Israel versus Chile at Coquimbo, Chile; clay, outdoors

The series is a go despite last week's devastating 8.8 magnitude earthquake in Chile that killed more than 700 people. Coquimbo lies roughly 500 miles north of the quake's epicenter in central Chile, and the venue hasn't been affected.

However, the affair starts Saturday thanks to players and officials arriving late.

If the hosts, led by the oft-electrifying Fernando Gonzalez, can focus on tennis -- and that's understandably a big if -- last year's surprise semifinalists, anchored by the pint-sized Dudi Sela, will have little chance.

"It's uncomfortable to play when people have problems," Gonzalez told his Web site. "If we can win against Israel, we can give a little happiness to our people."

Chile has lost one home tie in the past 14 years, to Russia in 2007.

Prediction: Chile 4-1

Czech Republic versus Belgium at Bree, Belgium; clay, indoors

Olivier Rochus, Xavier Malisse, Steve Darcis and Christophe Rochus have a combined 7-17 record in 2010. Maybe the hosts should call Bree native Kim Clijsters for a little help.

The Czechs are a two-man team and a pretty good one. Tomas Berdych and Radek Stepanek are versatile. Berdych, a big underachiever on the tour, seems to lift his game in this competition (6-1 in 2009 before the final).

"It's 60-40 for the Czechs," Malisse told reporters, perhaps flattering the hosts. "If I can beat Stepanek [on Friday], my teammates can do very well also."

Prediction: Czech Republic 4-1

Argentina versus Sweden at Stockholm; hard, indoors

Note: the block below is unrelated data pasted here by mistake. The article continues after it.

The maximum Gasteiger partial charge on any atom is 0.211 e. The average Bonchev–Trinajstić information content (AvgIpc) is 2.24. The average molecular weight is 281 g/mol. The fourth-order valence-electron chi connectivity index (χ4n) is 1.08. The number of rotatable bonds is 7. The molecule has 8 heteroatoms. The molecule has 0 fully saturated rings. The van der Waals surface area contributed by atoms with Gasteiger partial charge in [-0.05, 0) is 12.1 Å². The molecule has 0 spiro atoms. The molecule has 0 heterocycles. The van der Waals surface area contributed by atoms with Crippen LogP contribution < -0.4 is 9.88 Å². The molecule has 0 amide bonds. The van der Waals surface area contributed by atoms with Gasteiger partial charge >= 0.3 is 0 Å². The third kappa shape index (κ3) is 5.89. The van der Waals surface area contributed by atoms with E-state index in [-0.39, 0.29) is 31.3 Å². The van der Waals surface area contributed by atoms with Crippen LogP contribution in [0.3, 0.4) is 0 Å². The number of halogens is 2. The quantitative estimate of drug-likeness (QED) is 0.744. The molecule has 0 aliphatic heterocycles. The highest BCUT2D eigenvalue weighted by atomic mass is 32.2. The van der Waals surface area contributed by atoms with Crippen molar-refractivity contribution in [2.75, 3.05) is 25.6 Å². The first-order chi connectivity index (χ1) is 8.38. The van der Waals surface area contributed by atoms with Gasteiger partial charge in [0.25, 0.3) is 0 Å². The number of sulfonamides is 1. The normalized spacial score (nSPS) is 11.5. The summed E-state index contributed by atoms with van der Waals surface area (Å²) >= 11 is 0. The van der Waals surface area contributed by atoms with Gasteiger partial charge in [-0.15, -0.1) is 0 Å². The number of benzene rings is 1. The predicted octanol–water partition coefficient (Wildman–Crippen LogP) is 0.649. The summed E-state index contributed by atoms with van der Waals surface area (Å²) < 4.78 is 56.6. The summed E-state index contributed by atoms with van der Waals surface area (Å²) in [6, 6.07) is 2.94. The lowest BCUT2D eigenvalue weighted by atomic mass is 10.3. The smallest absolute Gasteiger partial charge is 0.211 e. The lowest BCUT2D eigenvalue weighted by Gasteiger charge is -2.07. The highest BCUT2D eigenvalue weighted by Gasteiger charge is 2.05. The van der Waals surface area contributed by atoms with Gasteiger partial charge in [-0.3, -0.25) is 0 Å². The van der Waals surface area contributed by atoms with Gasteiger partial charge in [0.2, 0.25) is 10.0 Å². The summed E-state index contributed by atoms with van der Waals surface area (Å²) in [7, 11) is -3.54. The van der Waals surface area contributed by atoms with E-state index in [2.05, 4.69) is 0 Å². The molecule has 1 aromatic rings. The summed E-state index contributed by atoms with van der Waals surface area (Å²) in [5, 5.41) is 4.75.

Fans, yes, fans, will actually be in the stands in Sweden this time. What's missing is the three biggest Argentine threats. For now.

U.S. Open champion del Potro, David Nalbandian (who probably enjoys Davis Cup more than tour events) and the tenacious Juan Monaco were all supposed to miss out because of injuries. Nalbandian, though, apparently has recovered from a bum leg and is en route to Stockholm, and he should see action this weekend.

Horacio Zeballos, Leonardo Mayer and Eduardo Schwank -- who have almost no Davis Cup experience -- complete the roster.

Problem is, by the time Nalbandian is ready, Argentina could be down 2-0, given that huge-serving Joachim Johansson replaced grinder Andreas Vinciguerra in singles for the hosts. Robin Soderling is unlikely to lose in singles.

Prediction: Sweden 3-2

India versus Russia at Moscow; hard, indoors

India, back in the world group for the first time since 1998, caught a break when Russian No. 1 Nikolay Davydenko became another big-name casualty this weekend when he pulled out because of an ailing wrist.

Captain Shamil Tarpischev, who seems destined never to retire, called on Igor Andreev to replace Davydenko. Andreev has bounced back from his slump at the end of 2009, recently performing well during the Latin-American clay-court swing. Mikhail Youzhny, who's lovely to watch, made consecutive finals in Rotterdam and Dubai and is back where he belongs in the rankings (No. 13).

For India, Leander Paes and Mahesh Bhupathi put aside their differences to play doubles 20 years after the evergreen Paes made his Davis Cup debut. The duo has won 22 straight in Davis Cup, so there's one point.

Prediction: Russia 4-1

Ecuador versus Croatia at Varazdin, Croatia; hard, indoors

Nicolas Lapentti shelved retirement plans after leading Ecuador to the world group for the first time since 2001. And like in 2001 (in Australia, on grass), the Ecuadoreans got a rough draw.

The 33-year-old former top-six player (and Anna Kournikova's beau) and younger brother Giovanni will be facing one big serve after another from the blossoming Marin Cilic and Ivo Karlovic.

If a singles match goes five sets, don't discount Lapentti, though. He's 13-4, one of best Davis Cup records around.

Prediction: Croatia 4-1

Ravi Ubha is a frequent contributor to ESPN.com.